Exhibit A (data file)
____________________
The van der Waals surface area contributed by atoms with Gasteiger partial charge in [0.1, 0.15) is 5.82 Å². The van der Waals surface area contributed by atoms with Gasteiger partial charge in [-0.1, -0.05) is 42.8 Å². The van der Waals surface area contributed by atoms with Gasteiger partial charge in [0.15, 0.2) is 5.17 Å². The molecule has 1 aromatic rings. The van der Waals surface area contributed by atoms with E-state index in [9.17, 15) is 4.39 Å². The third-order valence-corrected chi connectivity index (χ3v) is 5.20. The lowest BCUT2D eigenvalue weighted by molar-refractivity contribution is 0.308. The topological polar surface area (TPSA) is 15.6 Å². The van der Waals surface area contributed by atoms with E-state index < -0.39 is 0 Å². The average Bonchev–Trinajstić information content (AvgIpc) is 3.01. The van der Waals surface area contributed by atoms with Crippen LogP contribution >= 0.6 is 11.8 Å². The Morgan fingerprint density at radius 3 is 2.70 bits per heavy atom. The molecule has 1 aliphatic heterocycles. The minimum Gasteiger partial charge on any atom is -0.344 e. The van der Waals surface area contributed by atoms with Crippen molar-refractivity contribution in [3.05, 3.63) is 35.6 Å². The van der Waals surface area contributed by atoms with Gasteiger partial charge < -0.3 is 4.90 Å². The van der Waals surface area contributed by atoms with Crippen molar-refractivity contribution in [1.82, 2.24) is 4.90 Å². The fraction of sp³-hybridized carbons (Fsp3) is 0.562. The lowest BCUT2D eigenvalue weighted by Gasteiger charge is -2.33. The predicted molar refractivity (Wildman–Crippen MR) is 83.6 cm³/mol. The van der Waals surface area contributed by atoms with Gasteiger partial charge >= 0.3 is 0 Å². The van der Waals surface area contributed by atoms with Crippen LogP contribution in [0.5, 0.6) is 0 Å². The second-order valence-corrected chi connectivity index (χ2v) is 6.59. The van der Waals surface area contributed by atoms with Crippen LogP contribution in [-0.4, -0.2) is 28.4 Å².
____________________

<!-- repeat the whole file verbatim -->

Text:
The van der Waals surface area contributed by atoms with Gasteiger partial charge in [0.1, 0.15) is 5.82 Å². The van der Waals surface area contributed by atoms with Gasteiger partial charge in [-0.1, -0.05) is 42.8 Å². The van der Waals surface area contributed by atoms with Gasteiger partial charge in [0.15, 0.2) is 5.17 Å². The molecule has 1 aromatic rings. The van der Waals surface area contributed by atoms with E-state index in [9.17, 15) is 4.39 Å². The third-order valence-corrected chi connectivity index (χ3v) is 5.20. The lowest BCUT2D eigenvalue weighted by molar-refractivity contribution is 0.308. The topological polar surface area (TPSA) is 15.6 Å². The van der Waals surface area contributed by atoms with E-state index < -0.39 is 0 Å². The average Bonchev–Trinajstić information content (AvgIpc) is 3.01. The van der Waals surface area contributed by atoms with Crippen LogP contribution >= 0.6 is 11.8 Å². The Morgan fingerprint density at radius 3 is 2.70 bits per heavy atom. The molecule has 1 aliphatic heterocycles. The minimum Gasteiger partial charge on any atom is -0.344 e. The van der Waals surface area contributed by atoms with Crippen molar-refractivity contribution in [3.05, 3.63) is 35.6 Å². The van der Waals surface area contributed by atoms with Gasteiger partial charge < -0.3 is 4.90 Å². The van der Waals surface area contributed by atoms with Crippen molar-refractivity contribution in [1.82, 2.24) is 4.90 Å². The fraction of sp³-hybridized carbons (Fsp3) is 0.562. The lowest BCUT2D eigenvalue weighted by Gasteiger charge is -2.33. The predicted molar refractivity (Wildman–Crippen MR) is 83.6 cm³/mol. The van der Waals surface area contributed by atoms with Gasteiger partial charge >= 0.3 is 0 Å². The van der Waals surface area contributed by atoms with Crippen LogP contribution in [0.5, 0.6) is 0 Å². The second-order valence-corrected chi connectivity index (χ2v) is 6.59. The van der Waals surface area contributed by atoms with Crippen LogP contribution in [-0.4, -0.2) is 28.4 Å².